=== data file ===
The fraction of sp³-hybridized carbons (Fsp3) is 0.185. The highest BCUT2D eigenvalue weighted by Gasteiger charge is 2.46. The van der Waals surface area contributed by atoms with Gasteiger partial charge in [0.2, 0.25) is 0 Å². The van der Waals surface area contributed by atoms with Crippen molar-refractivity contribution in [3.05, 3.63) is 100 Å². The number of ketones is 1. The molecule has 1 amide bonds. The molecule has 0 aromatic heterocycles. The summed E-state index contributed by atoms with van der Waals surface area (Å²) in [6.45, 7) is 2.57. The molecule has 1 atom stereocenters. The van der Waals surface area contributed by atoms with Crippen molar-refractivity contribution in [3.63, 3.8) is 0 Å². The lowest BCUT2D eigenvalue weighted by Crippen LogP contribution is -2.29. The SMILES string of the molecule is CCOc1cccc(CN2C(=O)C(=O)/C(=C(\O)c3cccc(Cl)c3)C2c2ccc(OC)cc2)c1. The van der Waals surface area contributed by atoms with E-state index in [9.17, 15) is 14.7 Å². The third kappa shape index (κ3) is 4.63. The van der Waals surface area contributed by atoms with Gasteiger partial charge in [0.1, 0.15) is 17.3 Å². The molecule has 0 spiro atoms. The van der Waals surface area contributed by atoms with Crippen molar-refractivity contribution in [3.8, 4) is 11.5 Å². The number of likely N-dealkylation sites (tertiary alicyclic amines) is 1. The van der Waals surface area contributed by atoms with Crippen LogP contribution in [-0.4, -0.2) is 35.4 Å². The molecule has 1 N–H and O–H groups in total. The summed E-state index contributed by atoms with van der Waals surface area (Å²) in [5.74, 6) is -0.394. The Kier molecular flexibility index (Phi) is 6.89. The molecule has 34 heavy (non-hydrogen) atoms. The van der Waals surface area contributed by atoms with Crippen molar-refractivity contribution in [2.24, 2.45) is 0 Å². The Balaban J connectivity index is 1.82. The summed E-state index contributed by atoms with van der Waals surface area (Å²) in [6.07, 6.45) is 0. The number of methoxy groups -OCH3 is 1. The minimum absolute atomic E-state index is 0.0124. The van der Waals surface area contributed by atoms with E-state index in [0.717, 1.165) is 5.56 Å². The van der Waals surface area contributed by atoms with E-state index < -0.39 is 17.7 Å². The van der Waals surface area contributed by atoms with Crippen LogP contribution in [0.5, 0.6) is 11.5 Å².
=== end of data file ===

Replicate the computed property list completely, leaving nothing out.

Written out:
The fraction of sp³-hybridized carbons (Fsp3) is 0.185. The highest BCUT2D eigenvalue weighted by Gasteiger charge is 2.46. The van der Waals surface area contributed by atoms with Gasteiger partial charge in [0.2, 0.25) is 0 Å². The van der Waals surface area contributed by atoms with Crippen molar-refractivity contribution in [3.05, 3.63) is 100 Å². The number of ketones is 1. The molecule has 1 amide bonds. The molecule has 0 aromatic heterocycles. The summed E-state index contributed by atoms with van der Waals surface area (Å²) in [6.45, 7) is 2.57. The molecule has 1 atom stereocenters. The van der Waals surface area contributed by atoms with Crippen molar-refractivity contribution in [3.63, 3.8) is 0 Å². The lowest BCUT2D eigenvalue weighted by Crippen LogP contribution is -2.29. The SMILES string of the molecule is CCOc1cccc(CN2C(=O)C(=O)/C(=C(\O)c3cccc(Cl)c3)C2c2ccc(OC)cc2)c1. The van der Waals surface area contributed by atoms with E-state index in [9.17, 15) is 14.7 Å². The third kappa shape index (κ3) is 4.63. The van der Waals surface area contributed by atoms with Gasteiger partial charge in [0.1, 0.15) is 17.3 Å². The molecule has 0 spiro atoms. The van der Waals surface area contributed by atoms with Crippen molar-refractivity contribution in [3.8, 4) is 11.5 Å². The number of likely N-dealkylation sites (tertiary alicyclic amines) is 1. The van der Waals surface area contributed by atoms with Crippen LogP contribution in [-0.4, -0.2) is 35.4 Å². The molecule has 1 N–H and O–H groups in total. The summed E-state index contributed by atoms with van der Waals surface area (Å²) in [5.74, 6) is -0.394. The Kier molecular flexibility index (Phi) is 6.89. The molecule has 34 heavy (non-hydrogen) atoms. The van der Waals surface area contributed by atoms with Crippen molar-refractivity contribution in [2.24, 2.45) is 0 Å². The Balaban J connectivity index is 1.82. The summed E-state index contributed by atoms with van der Waals surface area (Å²) in [6.07, 6.45) is 0. The number of methoxy groups -OCH3 is 1. The minimum absolute atomic E-state index is 0.0124. The van der Waals surface area contributed by atoms with E-state index in [0.717, 1.165) is 5.56 Å². The van der Waals surface area contributed by atoms with E-state index < -0.39 is 17.7 Å². The van der Waals surface area contributed by atoms with Crippen LogP contribution in [0.5, 0.6) is 11.5 Å².